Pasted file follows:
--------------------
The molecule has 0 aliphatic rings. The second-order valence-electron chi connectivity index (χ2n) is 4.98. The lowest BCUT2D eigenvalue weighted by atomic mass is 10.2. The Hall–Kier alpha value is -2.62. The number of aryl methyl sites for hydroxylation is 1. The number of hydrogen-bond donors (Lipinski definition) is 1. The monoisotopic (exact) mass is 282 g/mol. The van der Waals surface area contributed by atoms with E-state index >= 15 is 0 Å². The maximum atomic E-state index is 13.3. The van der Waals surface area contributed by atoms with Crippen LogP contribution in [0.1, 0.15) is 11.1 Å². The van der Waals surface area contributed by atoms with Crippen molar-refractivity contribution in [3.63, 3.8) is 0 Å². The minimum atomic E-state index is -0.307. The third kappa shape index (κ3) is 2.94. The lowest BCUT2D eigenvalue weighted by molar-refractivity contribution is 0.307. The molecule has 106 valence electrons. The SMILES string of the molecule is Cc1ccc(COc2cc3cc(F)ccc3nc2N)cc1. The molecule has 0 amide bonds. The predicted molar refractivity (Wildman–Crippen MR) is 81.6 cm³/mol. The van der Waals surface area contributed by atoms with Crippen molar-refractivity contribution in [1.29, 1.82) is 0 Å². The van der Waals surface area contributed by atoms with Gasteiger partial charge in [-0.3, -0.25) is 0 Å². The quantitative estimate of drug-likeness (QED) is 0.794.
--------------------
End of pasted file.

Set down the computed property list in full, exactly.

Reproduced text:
The molecule has 0 aliphatic rings. The second-order valence-electron chi connectivity index (χ2n) is 4.98. The lowest BCUT2D eigenvalue weighted by atomic mass is 10.2. The Hall–Kier alpha value is -2.62. The number of aryl methyl sites for hydroxylation is 1. The number of hydrogen-bond donors (Lipinski definition) is 1. The monoisotopic (exact) mass is 282 g/mol. The van der Waals surface area contributed by atoms with E-state index >= 15 is 0 Å². The maximum atomic E-state index is 13.3. The van der Waals surface area contributed by atoms with Crippen LogP contribution in [0.1, 0.15) is 11.1 Å². The van der Waals surface area contributed by atoms with Crippen molar-refractivity contribution in [3.63, 3.8) is 0 Å². The minimum atomic E-state index is -0.307. The third kappa shape index (κ3) is 2.94. The lowest BCUT2D eigenvalue weighted by molar-refractivity contribution is 0.307. The molecule has 106 valence electrons. The SMILES string of the molecule is Cc1ccc(COc2cc3cc(F)ccc3nc2N)cc1. The molecule has 0 amide bonds. The predicted molar refractivity (Wildman–Crippen MR) is 81.6 cm³/mol. The van der Waals surface area contributed by atoms with Crippen molar-refractivity contribution in [1.29, 1.82) is 0 Å². The van der Waals surface area contributed by atoms with Gasteiger partial charge in [-0.3, -0.25) is 0 Å². The quantitative estimate of drug-likeness (QED) is 0.794.